Neurofibroma are benign neural tissue neoplasms arising from the perineural fibroblasts.
They may occur either as solitary lesions in the oral cavity or as multiple lesions in association with fibromatosis.
NEUROFIBROMA CLINICAL FEATURES:
Age: neurofibroma may occur at any age, however most lesions are defected in adult life.
Sex: Both sexes are equally affected.
Site: intraorally, solitary neurofibroma often arise from the tongue, buccal mucosa, vestibule and lips, etc. These are more common on the skin surfaces.
- Clinically neurofibroma often present small, asymptomatic, submusocal mass with a multilobulated surface.
- Neurofibroma may also occur as central jaw lesions in relation to the mandible or maxilla and in such cases, they often produce a slow growing, painless, expansile, swelling of the jawbone.
- Pain and paresthesia are rarely present in these lesions.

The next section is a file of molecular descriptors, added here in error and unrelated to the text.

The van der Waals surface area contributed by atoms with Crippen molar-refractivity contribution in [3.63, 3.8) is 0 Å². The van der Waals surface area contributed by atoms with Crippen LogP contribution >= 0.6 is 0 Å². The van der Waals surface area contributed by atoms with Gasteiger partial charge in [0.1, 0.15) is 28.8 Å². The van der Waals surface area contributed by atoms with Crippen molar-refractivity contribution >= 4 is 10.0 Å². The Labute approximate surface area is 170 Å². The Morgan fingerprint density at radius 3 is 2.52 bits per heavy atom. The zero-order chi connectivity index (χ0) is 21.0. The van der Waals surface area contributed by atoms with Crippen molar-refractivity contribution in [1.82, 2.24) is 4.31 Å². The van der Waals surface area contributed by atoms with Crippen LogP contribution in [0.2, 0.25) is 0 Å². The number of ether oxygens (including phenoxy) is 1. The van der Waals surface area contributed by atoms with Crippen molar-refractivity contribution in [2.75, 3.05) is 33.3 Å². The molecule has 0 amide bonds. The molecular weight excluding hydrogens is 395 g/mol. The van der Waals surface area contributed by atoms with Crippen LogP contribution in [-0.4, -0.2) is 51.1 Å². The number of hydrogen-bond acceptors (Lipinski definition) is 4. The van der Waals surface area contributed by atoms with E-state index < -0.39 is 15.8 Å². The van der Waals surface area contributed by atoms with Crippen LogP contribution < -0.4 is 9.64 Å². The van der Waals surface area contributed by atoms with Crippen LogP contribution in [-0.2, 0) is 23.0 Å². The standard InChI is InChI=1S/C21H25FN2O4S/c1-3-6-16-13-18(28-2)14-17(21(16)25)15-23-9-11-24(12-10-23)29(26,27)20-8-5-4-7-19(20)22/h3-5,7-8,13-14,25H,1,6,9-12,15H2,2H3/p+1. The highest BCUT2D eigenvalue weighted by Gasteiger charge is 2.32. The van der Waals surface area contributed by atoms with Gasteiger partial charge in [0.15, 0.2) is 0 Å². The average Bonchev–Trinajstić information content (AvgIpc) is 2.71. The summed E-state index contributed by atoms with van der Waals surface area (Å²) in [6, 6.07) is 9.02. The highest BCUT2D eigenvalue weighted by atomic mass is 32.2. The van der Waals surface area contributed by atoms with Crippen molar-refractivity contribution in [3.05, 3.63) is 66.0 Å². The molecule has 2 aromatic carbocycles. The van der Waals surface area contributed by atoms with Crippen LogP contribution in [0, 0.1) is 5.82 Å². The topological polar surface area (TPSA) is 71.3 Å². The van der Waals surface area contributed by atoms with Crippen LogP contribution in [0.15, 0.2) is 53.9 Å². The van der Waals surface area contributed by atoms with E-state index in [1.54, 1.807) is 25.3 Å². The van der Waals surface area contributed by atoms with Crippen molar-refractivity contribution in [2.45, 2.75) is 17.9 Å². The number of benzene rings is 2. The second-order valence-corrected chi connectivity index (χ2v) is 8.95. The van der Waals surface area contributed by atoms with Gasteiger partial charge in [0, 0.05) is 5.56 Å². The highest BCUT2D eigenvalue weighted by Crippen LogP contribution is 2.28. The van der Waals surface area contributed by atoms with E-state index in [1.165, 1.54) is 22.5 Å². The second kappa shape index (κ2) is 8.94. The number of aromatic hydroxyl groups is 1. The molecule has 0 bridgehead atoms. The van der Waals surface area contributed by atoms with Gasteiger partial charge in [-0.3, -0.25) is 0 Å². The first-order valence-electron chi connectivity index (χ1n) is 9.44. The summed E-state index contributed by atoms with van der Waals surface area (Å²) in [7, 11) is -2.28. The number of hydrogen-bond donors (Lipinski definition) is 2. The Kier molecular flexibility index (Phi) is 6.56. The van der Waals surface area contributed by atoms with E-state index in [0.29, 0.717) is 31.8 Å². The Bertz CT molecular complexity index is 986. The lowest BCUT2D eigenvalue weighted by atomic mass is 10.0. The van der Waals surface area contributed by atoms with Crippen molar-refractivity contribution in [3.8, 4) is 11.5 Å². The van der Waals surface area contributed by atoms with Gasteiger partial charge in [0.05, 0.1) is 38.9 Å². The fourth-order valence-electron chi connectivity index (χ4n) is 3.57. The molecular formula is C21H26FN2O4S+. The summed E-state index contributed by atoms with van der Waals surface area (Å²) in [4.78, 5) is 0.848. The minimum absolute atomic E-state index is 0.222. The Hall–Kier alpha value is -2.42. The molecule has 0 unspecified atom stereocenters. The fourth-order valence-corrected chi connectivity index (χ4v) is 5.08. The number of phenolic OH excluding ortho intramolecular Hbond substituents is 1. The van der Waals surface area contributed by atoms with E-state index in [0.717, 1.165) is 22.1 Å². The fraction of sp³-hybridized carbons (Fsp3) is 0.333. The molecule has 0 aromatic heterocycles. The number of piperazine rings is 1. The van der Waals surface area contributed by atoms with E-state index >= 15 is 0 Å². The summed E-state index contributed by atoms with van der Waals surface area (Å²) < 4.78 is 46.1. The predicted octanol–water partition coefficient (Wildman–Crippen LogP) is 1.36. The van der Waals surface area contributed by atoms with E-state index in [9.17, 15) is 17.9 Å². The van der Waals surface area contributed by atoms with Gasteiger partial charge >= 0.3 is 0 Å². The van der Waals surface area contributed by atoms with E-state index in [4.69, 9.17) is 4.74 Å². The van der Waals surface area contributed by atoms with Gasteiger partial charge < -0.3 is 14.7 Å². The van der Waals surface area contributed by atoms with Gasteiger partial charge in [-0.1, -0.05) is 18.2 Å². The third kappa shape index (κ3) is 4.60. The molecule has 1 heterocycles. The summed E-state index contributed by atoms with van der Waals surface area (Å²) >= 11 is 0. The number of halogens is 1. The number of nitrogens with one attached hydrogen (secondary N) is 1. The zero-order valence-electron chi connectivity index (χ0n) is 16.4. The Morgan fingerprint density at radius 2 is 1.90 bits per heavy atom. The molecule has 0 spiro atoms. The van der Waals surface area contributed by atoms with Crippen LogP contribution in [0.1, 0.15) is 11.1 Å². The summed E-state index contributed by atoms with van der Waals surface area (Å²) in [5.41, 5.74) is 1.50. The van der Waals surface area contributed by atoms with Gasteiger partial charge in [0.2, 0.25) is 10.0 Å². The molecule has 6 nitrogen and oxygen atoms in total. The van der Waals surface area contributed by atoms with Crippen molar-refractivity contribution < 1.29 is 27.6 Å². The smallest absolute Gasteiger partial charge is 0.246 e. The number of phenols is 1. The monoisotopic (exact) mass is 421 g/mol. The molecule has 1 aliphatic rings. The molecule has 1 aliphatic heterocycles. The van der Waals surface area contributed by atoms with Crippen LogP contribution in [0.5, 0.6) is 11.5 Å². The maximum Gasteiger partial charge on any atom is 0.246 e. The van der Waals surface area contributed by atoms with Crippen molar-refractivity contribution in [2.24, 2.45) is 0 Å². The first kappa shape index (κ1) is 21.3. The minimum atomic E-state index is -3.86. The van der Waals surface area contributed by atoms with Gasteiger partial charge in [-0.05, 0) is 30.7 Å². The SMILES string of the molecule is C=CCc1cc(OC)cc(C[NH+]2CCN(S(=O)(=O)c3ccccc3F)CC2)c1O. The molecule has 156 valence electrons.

- The nodular lesions vary in size from few millimeters to several centimeters in diameter, they are spherical in shape and often produce multiple, dome-shaped elevations of the skin.
NEUROFIBROMA RADIOGRAPHIC FEATURE:
Radiographically Neurofibroma of the jawbone usually produces a relatively well-demarcated, unilocular or multilocular radiolucent area, with expansion of the cortical palates and divergence of roots of the regional teeth.
- Neurofibroma, whether are occurring as solitary lesions or as part of the disease ‘multiple neurofibromatosis’, histologically they produce similar appearances.
- Histologically Neurofibroma exhibit numerous proliferating spindle-shaped cells resembling fibroblasts (neurofibroblasts).
- The neoplastic elements in neurofibroma fall to exhibit any specific cellular orientation pattern as seen in neurilemmoma. However, the ground substance sometime produce a myxoid appearance.
- The ‘café-au-lait’ pigmentations microscopically reveal basilar melanosis without any proliferation of melanocytes.
Solitary Neurofibroma are treated by surgical excision.